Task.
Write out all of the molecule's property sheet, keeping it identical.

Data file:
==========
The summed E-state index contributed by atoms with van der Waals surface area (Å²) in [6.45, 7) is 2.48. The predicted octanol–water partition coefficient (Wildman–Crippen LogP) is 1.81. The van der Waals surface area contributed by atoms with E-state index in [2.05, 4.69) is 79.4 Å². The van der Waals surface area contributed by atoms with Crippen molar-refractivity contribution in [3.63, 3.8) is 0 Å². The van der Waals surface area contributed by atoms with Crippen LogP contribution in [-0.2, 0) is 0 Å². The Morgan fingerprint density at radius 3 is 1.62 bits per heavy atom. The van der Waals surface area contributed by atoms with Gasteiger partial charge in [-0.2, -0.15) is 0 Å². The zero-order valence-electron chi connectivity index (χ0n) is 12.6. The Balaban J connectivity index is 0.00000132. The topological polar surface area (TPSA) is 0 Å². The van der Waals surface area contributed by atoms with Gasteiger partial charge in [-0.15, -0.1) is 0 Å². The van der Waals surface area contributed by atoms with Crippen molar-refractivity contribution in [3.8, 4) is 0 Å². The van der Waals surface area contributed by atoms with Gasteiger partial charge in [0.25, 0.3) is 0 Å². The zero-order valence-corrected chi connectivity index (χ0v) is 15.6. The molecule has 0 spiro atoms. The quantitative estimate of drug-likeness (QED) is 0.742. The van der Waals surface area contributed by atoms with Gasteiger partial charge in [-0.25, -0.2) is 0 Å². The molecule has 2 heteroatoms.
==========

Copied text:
The summed E-state index contributed by atoms with van der Waals surface area (Å²) in [6.45, 7) is 2.48. The predicted octanol–water partition coefficient (Wildman–Crippen LogP) is 1.81. The van der Waals surface area contributed by atoms with E-state index in [2.05, 4.69) is 79.4 Å². The van der Waals surface area contributed by atoms with Crippen molar-refractivity contribution in [3.63, 3.8) is 0 Å². The van der Waals surface area contributed by atoms with Crippen LogP contribution in [-0.2, 0) is 0 Å². The Morgan fingerprint density at radius 3 is 1.62 bits per heavy atom. The van der Waals surface area contributed by atoms with Gasteiger partial charge in [-0.2, -0.15) is 0 Å². The zero-order valence-electron chi connectivity index (χ0n) is 12.6. The Balaban J connectivity index is 0.00000132. The topological polar surface area (TPSA) is 0 Å². The van der Waals surface area contributed by atoms with Gasteiger partial charge in [-0.15, -0.1) is 0 Å². The van der Waals surface area contributed by atoms with Crippen molar-refractivity contribution in [3.8, 4) is 0 Å². The van der Waals surface area contributed by atoms with Gasteiger partial charge in [0.25, 0.3) is 0 Å². The zero-order valence-corrected chi connectivity index (χ0v) is 15.6. The molecule has 0 spiro atoms. The quantitative estimate of drug-likeness (QED) is 0.742. The van der Waals surface area contributed by atoms with Gasteiger partial charge in [-0.25, -0.2) is 0 Å². The molecule has 2 heteroatoms.